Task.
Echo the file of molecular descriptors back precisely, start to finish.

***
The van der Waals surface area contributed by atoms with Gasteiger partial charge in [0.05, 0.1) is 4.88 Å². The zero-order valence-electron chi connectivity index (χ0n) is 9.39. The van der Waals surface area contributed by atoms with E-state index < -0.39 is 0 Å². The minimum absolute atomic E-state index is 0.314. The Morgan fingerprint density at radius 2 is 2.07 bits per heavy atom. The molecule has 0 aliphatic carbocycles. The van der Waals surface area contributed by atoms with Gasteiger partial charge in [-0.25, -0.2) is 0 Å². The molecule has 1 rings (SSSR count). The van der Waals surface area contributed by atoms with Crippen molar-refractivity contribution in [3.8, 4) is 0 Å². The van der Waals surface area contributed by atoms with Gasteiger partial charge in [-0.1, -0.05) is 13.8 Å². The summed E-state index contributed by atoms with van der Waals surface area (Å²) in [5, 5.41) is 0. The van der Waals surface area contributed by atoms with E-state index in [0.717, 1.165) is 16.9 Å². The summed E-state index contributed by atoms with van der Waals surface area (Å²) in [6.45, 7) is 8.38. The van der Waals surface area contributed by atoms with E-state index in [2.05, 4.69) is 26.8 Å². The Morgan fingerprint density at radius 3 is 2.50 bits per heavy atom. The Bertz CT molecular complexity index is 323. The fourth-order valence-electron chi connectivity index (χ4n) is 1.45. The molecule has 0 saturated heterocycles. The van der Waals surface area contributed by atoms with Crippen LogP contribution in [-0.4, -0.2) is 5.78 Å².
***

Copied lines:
The van der Waals surface area contributed by atoms with Gasteiger partial charge in [0.05, 0.1) is 4.88 Å². The zero-order valence-electron chi connectivity index (χ0n) is 9.39. The van der Waals surface area contributed by atoms with E-state index < -0.39 is 0 Å². The minimum absolute atomic E-state index is 0.314. The Morgan fingerprint density at radius 2 is 2.07 bits per heavy atom. The molecule has 0 aliphatic carbocycles. The van der Waals surface area contributed by atoms with Gasteiger partial charge in [-0.25, -0.2) is 0 Å². The molecule has 1 rings (SSSR count). The van der Waals surface area contributed by atoms with Crippen molar-refractivity contribution in [3.8, 4) is 0 Å². The van der Waals surface area contributed by atoms with Gasteiger partial charge in [-0.1, -0.05) is 13.8 Å². The summed E-state index contributed by atoms with van der Waals surface area (Å²) in [5, 5.41) is 0. The van der Waals surface area contributed by atoms with E-state index in [0.717, 1.165) is 16.9 Å². The summed E-state index contributed by atoms with van der Waals surface area (Å²) in [6.45, 7) is 8.38. The van der Waals surface area contributed by atoms with E-state index in [2.05, 4.69) is 26.8 Å². The Morgan fingerprint density at radius 3 is 2.50 bits per heavy atom. The Bertz CT molecular complexity index is 323. The fourth-order valence-electron chi connectivity index (χ4n) is 1.45. The molecule has 0 saturated heterocycles. The van der Waals surface area contributed by atoms with Crippen LogP contribution in [-0.4, -0.2) is 5.78 Å².